University of Arizona, Phoenix announce new downtown project
The University of Arizona College of Medicine – Phoenix and the City of Phoenix announced Thursday plans to construct a 10-story, 245,000-square-foot research building, pending approval from the Arizona Board of Regents in June.
The Regents are scheduled to vote on June 6 on the Biosciences Partnership Building, which would be built immediately north of the Health Sciences Education Building near 7th Street and Fillmore in downtown Phoenix.
“This is an investment by the taxpayers,” said Ann Weaver Hart, president of the University of Arizona. “It is also part of the vision in our state to grow our economy and create the kind of jobs that will keep our graduates in Arizona.”
Under plans going to the Arizona Board of Regents, ground would be broken on the $136 million building by the end of 2014, taking about 26 months to complete. It would translate into nearly 500 jobs in design and construction and another 360 permanent jobs at buildout.
“The new biosciences building continues the progress we’ve made with the Phoenix Biomedical Campus, and it’s just another way the University of Arizona is helping to creating a better quality of life and economy in our community,” said Mayor Greg Stanton.
Plans are for the university to pursue expanded partnerships with industry, multi-disciplinary collaborations with its Phoenix partners.
“This is an important addition to downtown Phoenix and the progress we are making,” said District 8 Councilwoman Kate Gallego. “In addition to an economic effect, the groundbreaking research that will occur in this building will improve the lives of us all.”
The building would continue the steady expansion of the downtown Phoenix academic medical center after the 2012 completion of the award-winning education building and the ongoing construction of the University of Arizona Cancer Center at Dignity Health’s St. Joseph’s. The cancer center, a 220,000-square foot outpatient and research facility, is scheduled to be completed in the summer of 2015.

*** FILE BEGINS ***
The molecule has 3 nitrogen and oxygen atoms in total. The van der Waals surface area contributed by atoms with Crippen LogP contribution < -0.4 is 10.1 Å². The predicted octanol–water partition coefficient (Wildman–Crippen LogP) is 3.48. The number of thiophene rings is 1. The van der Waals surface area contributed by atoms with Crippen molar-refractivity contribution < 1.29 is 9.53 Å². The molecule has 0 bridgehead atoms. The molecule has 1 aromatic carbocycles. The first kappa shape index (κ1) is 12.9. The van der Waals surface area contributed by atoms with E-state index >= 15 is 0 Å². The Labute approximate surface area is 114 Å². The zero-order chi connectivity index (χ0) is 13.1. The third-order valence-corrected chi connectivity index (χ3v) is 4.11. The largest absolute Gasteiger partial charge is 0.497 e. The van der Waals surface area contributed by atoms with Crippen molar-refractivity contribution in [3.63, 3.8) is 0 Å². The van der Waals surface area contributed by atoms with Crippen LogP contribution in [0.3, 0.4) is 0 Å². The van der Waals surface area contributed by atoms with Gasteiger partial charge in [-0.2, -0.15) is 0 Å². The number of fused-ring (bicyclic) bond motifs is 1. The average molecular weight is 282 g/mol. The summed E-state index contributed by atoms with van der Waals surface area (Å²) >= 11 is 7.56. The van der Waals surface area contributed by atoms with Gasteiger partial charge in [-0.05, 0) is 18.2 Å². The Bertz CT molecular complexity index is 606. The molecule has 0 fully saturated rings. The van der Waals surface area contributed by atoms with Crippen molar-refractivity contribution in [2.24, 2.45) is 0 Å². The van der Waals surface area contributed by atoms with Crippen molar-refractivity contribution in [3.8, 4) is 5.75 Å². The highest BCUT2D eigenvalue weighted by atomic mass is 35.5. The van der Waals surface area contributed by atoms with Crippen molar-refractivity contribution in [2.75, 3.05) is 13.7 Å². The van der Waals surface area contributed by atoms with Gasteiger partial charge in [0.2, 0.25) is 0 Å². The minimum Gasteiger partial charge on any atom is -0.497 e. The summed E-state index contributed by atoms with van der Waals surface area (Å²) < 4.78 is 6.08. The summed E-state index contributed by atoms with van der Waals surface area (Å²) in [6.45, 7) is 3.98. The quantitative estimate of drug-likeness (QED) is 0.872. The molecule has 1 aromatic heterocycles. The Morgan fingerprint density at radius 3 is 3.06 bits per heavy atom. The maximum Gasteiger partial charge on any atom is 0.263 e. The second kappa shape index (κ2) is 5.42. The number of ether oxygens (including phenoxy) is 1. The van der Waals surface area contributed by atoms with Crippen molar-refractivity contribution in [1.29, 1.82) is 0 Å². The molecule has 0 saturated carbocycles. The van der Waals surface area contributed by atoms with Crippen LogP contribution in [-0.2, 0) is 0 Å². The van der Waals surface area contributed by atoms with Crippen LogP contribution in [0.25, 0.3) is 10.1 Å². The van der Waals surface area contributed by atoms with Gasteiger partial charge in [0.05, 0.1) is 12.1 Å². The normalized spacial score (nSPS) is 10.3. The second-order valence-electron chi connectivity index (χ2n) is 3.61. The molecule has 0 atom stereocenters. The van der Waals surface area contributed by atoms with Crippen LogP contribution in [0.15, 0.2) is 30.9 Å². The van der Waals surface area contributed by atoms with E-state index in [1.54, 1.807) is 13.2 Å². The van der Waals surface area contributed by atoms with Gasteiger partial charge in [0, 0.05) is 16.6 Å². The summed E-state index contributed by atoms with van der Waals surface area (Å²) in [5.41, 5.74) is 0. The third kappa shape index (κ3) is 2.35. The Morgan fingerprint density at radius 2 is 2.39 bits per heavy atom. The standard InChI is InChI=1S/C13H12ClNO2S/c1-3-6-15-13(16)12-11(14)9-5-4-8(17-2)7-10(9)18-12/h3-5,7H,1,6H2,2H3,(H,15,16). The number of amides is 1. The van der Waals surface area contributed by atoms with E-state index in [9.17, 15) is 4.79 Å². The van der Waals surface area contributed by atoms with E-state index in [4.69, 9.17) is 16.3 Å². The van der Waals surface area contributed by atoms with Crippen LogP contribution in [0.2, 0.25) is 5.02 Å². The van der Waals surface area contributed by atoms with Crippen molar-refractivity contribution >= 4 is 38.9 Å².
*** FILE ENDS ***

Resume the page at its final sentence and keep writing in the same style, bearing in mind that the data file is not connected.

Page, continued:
The funding for the building comes from the Stimulus Plan for Economic and Educational Development bonds approved by the legislature in 2008 that paid for construction of the Health Sciences Education Building and related campus improvements. The construction of this second research building was approved by the Arizona Legislature’s Joint Committee on Capital Review at the same time as the Health Sciences Education Building in 2010. However, the state board of regents still must review the project and is scheduled to do so at its June 6 meeting in Flagstaff.
“This is an exciting step in building this academic medical center in Greater Phoenix,” President Hart said. “This is the final step of approval for the remainder of the SPEED bonds that have built research infrastructure across the state.”
Research focus areas include neurosciences, healthcare outcomes, cancer and precision medicine.
“Researchers will be looking for answers to most daunting questions in health care,” President Hart said. “All of this important work will have a major effect on our state – bigger breakthroughs and better health outcomes for all Arizonans.”
The Translational Genomics Research Institute is also part of the Phoenix Biomedical Campus.